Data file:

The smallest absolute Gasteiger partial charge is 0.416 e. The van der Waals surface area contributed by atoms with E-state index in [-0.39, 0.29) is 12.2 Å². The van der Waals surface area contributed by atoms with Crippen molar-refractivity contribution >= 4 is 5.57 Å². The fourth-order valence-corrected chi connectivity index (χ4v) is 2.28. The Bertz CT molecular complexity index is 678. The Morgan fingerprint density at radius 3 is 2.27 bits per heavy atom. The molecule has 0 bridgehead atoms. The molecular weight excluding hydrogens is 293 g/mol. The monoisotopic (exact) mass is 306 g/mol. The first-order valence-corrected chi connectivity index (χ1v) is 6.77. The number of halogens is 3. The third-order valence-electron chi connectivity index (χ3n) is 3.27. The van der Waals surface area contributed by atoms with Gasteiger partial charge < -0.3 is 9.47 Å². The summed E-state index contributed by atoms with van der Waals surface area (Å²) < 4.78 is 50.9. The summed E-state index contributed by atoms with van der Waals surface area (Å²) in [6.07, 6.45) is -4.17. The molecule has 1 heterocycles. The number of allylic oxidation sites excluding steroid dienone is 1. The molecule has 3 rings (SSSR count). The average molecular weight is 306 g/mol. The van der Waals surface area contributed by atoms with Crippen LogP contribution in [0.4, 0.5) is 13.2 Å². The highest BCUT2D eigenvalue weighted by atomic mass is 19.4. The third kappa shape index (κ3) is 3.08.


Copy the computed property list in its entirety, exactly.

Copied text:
The smallest absolute Gasteiger partial charge is 0.416 e. The van der Waals surface area contributed by atoms with E-state index in [-0.39, 0.29) is 12.2 Å². The van der Waals surface area contributed by atoms with Crippen molar-refractivity contribution >= 4 is 5.57 Å². The fourth-order valence-corrected chi connectivity index (χ4v) is 2.28. The Bertz CT molecular complexity index is 678. The Morgan fingerprint density at radius 3 is 2.27 bits per heavy atom. The molecule has 0 bridgehead atoms. The molecular weight excluding hydrogens is 293 g/mol. The monoisotopic (exact) mass is 306 g/mol. The first-order valence-corrected chi connectivity index (χ1v) is 6.77. The number of halogens is 3. The third-order valence-electron chi connectivity index (χ3n) is 3.27. The van der Waals surface area contributed by atoms with Gasteiger partial charge < -0.3 is 9.47 Å². The summed E-state index contributed by atoms with van der Waals surface area (Å²) < 4.78 is 50.9. The summed E-state index contributed by atoms with van der Waals surface area (Å²) in [6.07, 6.45) is -4.17. The molecule has 1 heterocycles. The number of allylic oxidation sites excluding steroid dienone is 1. The molecule has 3 rings (SSSR count). The average molecular weight is 306 g/mol. The van der Waals surface area contributed by atoms with Crippen LogP contribution in [0.4, 0.5) is 13.2 Å². The highest BCUT2D eigenvalue weighted by atomic mass is 19.4. The third kappa shape index (κ3) is 3.08.